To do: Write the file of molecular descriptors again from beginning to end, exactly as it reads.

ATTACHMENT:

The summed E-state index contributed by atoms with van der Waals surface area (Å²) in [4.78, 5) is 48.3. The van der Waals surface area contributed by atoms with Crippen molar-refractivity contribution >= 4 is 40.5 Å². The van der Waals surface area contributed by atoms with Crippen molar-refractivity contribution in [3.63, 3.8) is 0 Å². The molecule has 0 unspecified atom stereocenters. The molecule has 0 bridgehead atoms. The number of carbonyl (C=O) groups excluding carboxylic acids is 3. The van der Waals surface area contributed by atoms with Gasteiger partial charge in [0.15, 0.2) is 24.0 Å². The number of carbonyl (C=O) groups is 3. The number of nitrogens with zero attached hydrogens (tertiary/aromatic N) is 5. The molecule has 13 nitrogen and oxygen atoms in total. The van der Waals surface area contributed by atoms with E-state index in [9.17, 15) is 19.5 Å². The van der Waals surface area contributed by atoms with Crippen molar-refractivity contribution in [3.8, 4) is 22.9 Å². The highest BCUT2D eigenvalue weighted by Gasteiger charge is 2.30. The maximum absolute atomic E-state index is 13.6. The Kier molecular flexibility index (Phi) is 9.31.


The summed E-state index contributed by atoms with van der Waals surface area (Å²) in [4.78, 5) is 48.3. The van der Waals surface area contributed by atoms with Crippen molar-refractivity contribution >= 4 is 40.5 Å². The van der Waals surface area contributed by atoms with Crippen molar-refractivity contribution in [3.63, 3.8) is 0 Å². The molecule has 0 unspecified atom stereocenters. The molecule has 0 bridgehead atoms. The number of carbonyl (C=O) groups excluding carboxylic acids is 3. The van der Waals surface area contributed by atoms with Gasteiger partial charge in [0.15, 0.2) is 24.0 Å². The number of carbonyl (C=O) groups is 3. The number of nitrogens with zero attached hydrogens (tertiary/aromatic N) is 5. The molecule has 13 nitrogen and oxygen atoms in total. The van der Waals surface area contributed by atoms with E-state index in [9.17, 15) is 19.5 Å². The van der Waals surface area contributed by atoms with Crippen molar-refractivity contribution in [3.8, 4) is 22.9 Å². The highest BCUT2D eigenvalue weighted by Gasteiger charge is 2.30. The maximum absolute atomic E-state index is 13.6. The Kier molecular flexibility index (Phi) is 9.31.